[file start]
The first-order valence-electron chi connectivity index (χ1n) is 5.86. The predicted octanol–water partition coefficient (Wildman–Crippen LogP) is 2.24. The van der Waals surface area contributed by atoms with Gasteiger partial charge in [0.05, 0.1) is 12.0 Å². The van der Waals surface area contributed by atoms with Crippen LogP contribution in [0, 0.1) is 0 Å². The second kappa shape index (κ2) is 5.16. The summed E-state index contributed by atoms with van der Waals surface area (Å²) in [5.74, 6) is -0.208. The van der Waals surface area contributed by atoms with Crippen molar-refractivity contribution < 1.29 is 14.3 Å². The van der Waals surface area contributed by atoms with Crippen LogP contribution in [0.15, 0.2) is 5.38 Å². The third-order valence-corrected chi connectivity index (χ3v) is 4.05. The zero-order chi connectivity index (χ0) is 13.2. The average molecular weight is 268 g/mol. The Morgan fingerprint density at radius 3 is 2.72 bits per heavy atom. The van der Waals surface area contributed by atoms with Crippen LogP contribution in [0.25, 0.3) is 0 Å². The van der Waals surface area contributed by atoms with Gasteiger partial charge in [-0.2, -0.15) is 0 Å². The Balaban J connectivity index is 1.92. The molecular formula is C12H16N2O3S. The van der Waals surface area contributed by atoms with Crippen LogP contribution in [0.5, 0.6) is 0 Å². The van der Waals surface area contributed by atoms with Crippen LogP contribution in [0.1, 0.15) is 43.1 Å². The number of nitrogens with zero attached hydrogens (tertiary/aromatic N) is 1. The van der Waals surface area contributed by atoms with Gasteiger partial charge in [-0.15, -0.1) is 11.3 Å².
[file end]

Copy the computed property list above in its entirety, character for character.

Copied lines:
The first-order valence-electron chi connectivity index (χ1n) is 5.86. The predicted octanol–water partition coefficient (Wildman–Crippen LogP) is 2.24. The van der Waals surface area contributed by atoms with Gasteiger partial charge in [0.05, 0.1) is 12.0 Å². The van der Waals surface area contributed by atoms with Crippen LogP contribution in [0, 0.1) is 0 Å². The second kappa shape index (κ2) is 5.16. The summed E-state index contributed by atoms with van der Waals surface area (Å²) in [5.74, 6) is -0.208. The van der Waals surface area contributed by atoms with Crippen molar-refractivity contribution < 1.29 is 14.3 Å². The van der Waals surface area contributed by atoms with Crippen LogP contribution in [0.15, 0.2) is 5.38 Å². The third-order valence-corrected chi connectivity index (χ3v) is 4.05. The zero-order chi connectivity index (χ0) is 13.2. The average molecular weight is 268 g/mol. The Morgan fingerprint density at radius 3 is 2.72 bits per heavy atom. The van der Waals surface area contributed by atoms with Crippen LogP contribution in [0.25, 0.3) is 0 Å². The van der Waals surface area contributed by atoms with Gasteiger partial charge in [-0.2, -0.15) is 0 Å². The Balaban J connectivity index is 1.92. The molecular formula is C12H16N2O3S. The van der Waals surface area contributed by atoms with Crippen LogP contribution in [0.5, 0.6) is 0 Å². The van der Waals surface area contributed by atoms with Crippen LogP contribution in [0.1, 0.15) is 43.1 Å². The number of nitrogens with zero attached hydrogens (tertiary/aromatic N) is 1. The van der Waals surface area contributed by atoms with Gasteiger partial charge in [-0.15, -0.1) is 11.3 Å².